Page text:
The Pennsylvania Courts have provided a list of non-exclusive factors for a judge to consider when determining whether a defect is a violation of the Warranty. These factors include: (a) whether the defect is in violation of applicable Housing Codes, if applicable; (b) the nature and seriousness of the defect; (c) the length of time the defect has existed; (d) the effect of the defect on the safety and sanitation of the property; and (e) the age of the structure. An attorney will be able to determine how these factors apply to your particular defect.


To provide some general guidance, however, below is a list of some of the defects in properties that the court system has recognized as violations of the Implied Warranty of Habitability:

(a) lack of hot water; (b) lack of heat; (c) leaky roof; (d) infestation (cockroaches, mice, and lice); (e) broken steps at the front and back doors to the property; (f) defective wiring; (g) defective windows; (h) overflowing toilets; (i) presence of lead paint; and (j) improper ventilation for a heating system.

Again, if you, a family member, or a friend are currently being subjected to any of these recognized violations of the Warranty or another defect that you believe rises to an equal level of disruption to your ability to live in the apartment, please call our office immediately. Do not delay. Part II will be published on Wednesday, August 4, 2010.

2 thoughts on “My Landlord Will Not Make Repairs! What Can I Do? (PART I)

  1. My landlord was told time and time again about sewage in my yard but ignored all my calls and written letter to him so I called the sewer enforcement officer the landlords ignored him to every time I called to find out what the enforcement officer found he never called back so I called my township office and the got right on it know my landlord is mad at me for execising my rights he also mentioned about closing the place up because the cost would be to high to fix the sewer its a septic system the tank is to small so they have to put in a 500 gallon tank with the 1000 gallon tank to make it 1500 by code and a another field in my yard so if he don’t fix the problem we could be put out and the township could condemned the place we can’t flush toilets on the first food and the second floor is so slows you have to flush it 3 or 4 times then he tell us we can’t use the washing machine because it is using to much water and running in the yard which meet the prob.em its the ho.ding tank it can’t handle any more I’m just furiace at the hole thing every one here wanted me to pay the rent but I didn’t want to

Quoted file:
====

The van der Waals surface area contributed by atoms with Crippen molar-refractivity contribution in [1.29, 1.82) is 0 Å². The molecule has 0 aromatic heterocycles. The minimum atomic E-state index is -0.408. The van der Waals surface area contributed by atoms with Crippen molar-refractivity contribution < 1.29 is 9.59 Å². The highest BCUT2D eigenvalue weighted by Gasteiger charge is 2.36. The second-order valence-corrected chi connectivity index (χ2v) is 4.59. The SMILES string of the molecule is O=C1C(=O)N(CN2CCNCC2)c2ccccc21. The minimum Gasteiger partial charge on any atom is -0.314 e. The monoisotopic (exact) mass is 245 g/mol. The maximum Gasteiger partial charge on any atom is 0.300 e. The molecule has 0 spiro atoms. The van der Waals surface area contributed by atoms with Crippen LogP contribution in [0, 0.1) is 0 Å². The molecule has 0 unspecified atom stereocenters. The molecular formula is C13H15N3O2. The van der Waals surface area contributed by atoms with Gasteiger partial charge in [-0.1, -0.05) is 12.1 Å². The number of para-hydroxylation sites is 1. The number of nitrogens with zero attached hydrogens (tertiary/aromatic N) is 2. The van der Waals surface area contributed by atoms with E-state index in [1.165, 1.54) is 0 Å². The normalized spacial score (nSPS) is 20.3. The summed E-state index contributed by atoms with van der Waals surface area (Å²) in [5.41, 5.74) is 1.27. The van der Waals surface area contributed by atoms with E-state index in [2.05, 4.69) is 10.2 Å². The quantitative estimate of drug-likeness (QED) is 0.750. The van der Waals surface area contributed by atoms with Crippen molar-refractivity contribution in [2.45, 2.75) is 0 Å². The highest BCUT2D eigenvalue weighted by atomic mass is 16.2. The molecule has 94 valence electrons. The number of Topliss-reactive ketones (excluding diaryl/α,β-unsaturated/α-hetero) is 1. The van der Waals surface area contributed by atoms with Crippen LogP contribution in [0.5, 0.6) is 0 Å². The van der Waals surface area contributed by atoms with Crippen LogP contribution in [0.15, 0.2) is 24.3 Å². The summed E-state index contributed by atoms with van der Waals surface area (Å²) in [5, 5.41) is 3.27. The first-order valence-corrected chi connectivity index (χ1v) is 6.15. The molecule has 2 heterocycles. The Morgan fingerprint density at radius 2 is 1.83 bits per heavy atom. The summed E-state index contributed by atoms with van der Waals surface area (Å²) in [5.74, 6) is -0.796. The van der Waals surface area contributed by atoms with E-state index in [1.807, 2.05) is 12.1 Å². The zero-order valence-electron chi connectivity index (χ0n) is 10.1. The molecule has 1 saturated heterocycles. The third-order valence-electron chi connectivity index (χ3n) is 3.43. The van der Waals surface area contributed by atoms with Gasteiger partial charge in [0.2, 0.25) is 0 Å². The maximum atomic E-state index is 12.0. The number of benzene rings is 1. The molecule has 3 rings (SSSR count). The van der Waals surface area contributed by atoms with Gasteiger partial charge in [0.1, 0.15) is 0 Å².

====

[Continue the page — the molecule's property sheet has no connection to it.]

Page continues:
Until he fixed the sewer problem and he still hasent pumped out the tank so its like we are waiting to see what he does but if he don’t do anything and we pay him rent and he kicks us out we won’t have the funds to move I’m just not shut which way to go thank you for any help


  2. Does the infestation include bed bugs? Someone else brought them into my apartment building and they moved out back in August. The bugs scattered and came to my apartment and at least one other one upstairs. They did three treatments on both apartments and the original apartment. Now the end of December we started getting bed bugs again, and saw one climbing down the wall from the ceiling. The office manager said they will not pay again to treat and we can move out if we aren’t happy with the living arrangements. But we have to take care of the bugs before we move. I’m not paying for treatment when they didn’t treat right the first time. They needed to bomb the whole building not just a few apartments. I told them that but they didn’t listen to me. I don’t know what to do to have my landlord held accountable but I refuse to put any money into this problem when they aren’t my damn bugs!!!!